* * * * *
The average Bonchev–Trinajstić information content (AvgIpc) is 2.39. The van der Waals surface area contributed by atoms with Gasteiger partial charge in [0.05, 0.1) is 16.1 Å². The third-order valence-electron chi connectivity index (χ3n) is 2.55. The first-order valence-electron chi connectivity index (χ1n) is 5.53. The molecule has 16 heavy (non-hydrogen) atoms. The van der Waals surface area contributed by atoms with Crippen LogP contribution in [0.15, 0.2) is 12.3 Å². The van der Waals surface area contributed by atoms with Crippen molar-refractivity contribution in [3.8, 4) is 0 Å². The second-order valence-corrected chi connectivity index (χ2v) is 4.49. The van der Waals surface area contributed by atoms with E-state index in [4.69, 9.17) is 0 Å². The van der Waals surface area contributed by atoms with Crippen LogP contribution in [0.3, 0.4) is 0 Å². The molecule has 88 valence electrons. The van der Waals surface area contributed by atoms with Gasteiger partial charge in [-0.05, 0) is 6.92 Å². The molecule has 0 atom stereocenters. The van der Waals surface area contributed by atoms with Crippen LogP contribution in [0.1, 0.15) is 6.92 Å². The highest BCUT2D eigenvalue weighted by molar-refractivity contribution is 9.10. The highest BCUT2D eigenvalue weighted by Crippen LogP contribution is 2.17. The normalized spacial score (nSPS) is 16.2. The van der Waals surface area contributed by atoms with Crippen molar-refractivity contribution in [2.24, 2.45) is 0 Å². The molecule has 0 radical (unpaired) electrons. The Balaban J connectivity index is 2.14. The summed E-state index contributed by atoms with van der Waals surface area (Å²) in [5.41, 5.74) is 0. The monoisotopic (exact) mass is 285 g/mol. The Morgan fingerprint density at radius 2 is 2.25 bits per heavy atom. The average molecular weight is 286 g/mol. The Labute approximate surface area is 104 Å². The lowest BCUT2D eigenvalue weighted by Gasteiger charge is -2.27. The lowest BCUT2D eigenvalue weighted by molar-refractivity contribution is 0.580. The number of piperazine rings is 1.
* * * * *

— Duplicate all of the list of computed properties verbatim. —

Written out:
The average Bonchev–Trinajstić information content (AvgIpc) is 2.39. The van der Waals surface area contributed by atoms with Gasteiger partial charge in [0.05, 0.1) is 16.1 Å². The third-order valence-electron chi connectivity index (χ3n) is 2.55. The first-order valence-electron chi connectivity index (χ1n) is 5.53. The molecule has 16 heavy (non-hydrogen) atoms. The van der Waals surface area contributed by atoms with Crippen LogP contribution in [0.15, 0.2) is 12.3 Å². The van der Waals surface area contributed by atoms with Crippen molar-refractivity contribution in [3.8, 4) is 0 Å². The second-order valence-corrected chi connectivity index (χ2v) is 4.49. The van der Waals surface area contributed by atoms with E-state index in [4.69, 9.17) is 0 Å². The van der Waals surface area contributed by atoms with Crippen LogP contribution in [0.3, 0.4) is 0 Å². The molecule has 88 valence electrons. The van der Waals surface area contributed by atoms with Gasteiger partial charge in [-0.05, 0) is 6.92 Å². The molecule has 0 atom stereocenters. The van der Waals surface area contributed by atoms with Crippen LogP contribution in [0.1, 0.15) is 6.92 Å². The highest BCUT2D eigenvalue weighted by molar-refractivity contribution is 9.10. The highest BCUT2D eigenvalue weighted by Crippen LogP contribution is 2.17. The normalized spacial score (nSPS) is 16.2. The van der Waals surface area contributed by atoms with Crippen molar-refractivity contribution in [2.24, 2.45) is 0 Å². The molecule has 0 radical (unpaired) electrons. The Balaban J connectivity index is 2.14. The summed E-state index contributed by atoms with van der Waals surface area (Å²) in [5.41, 5.74) is 0. The monoisotopic (exact) mass is 285 g/mol. The Morgan fingerprint density at radius 2 is 2.25 bits per heavy atom. The average molecular weight is 286 g/mol. The Labute approximate surface area is 104 Å². The lowest BCUT2D eigenvalue weighted by Gasteiger charge is -2.27. The lowest BCUT2D eigenvalue weighted by molar-refractivity contribution is 0.580. The number of piperazine rings is 1.